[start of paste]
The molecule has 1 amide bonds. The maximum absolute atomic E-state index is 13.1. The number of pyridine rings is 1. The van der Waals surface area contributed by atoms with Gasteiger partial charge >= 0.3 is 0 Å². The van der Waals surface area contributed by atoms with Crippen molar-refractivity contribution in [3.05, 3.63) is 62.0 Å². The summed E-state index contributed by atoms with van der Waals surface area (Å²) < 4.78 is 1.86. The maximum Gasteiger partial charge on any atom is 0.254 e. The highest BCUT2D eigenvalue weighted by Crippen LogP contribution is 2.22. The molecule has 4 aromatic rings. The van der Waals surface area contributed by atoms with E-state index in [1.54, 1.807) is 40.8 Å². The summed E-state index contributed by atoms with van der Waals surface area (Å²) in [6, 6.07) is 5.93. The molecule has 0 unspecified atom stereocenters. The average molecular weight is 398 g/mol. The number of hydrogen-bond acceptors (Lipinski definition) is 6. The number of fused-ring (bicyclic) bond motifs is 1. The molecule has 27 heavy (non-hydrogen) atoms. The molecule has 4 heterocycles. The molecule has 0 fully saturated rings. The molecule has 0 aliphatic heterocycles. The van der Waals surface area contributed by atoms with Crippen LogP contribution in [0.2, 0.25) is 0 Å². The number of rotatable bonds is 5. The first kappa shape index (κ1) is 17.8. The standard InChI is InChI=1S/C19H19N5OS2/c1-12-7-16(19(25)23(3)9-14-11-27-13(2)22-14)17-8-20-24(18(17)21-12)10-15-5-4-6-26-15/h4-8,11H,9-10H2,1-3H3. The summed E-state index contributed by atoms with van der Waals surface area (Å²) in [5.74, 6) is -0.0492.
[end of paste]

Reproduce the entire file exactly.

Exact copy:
The molecule has 1 amide bonds. The maximum absolute atomic E-state index is 13.1. The number of pyridine rings is 1. The van der Waals surface area contributed by atoms with Gasteiger partial charge >= 0.3 is 0 Å². The van der Waals surface area contributed by atoms with Crippen molar-refractivity contribution in [3.05, 3.63) is 62.0 Å². The summed E-state index contributed by atoms with van der Waals surface area (Å²) < 4.78 is 1.86. The maximum Gasteiger partial charge on any atom is 0.254 e. The highest BCUT2D eigenvalue weighted by Crippen LogP contribution is 2.22. The molecule has 4 aromatic rings. The van der Waals surface area contributed by atoms with E-state index in [1.54, 1.807) is 40.8 Å². The summed E-state index contributed by atoms with van der Waals surface area (Å²) in [6, 6.07) is 5.93. The molecule has 0 unspecified atom stereocenters. The average molecular weight is 398 g/mol. The number of hydrogen-bond acceptors (Lipinski definition) is 6. The number of fused-ring (bicyclic) bond motifs is 1. The molecule has 27 heavy (non-hydrogen) atoms. The molecule has 4 heterocycles. The molecule has 0 fully saturated rings. The molecule has 0 aliphatic heterocycles. The van der Waals surface area contributed by atoms with Crippen LogP contribution in [0.2, 0.25) is 0 Å². The number of rotatable bonds is 5. The first kappa shape index (κ1) is 17.8. The standard InChI is InChI=1S/C19H19N5OS2/c1-12-7-16(19(25)23(3)9-14-11-27-13(2)22-14)17-8-20-24(18(17)21-12)10-15-5-4-6-26-15/h4-8,11H,9-10H2,1-3H3. The summed E-state index contributed by atoms with van der Waals surface area (Å²) in [5.74, 6) is -0.0492.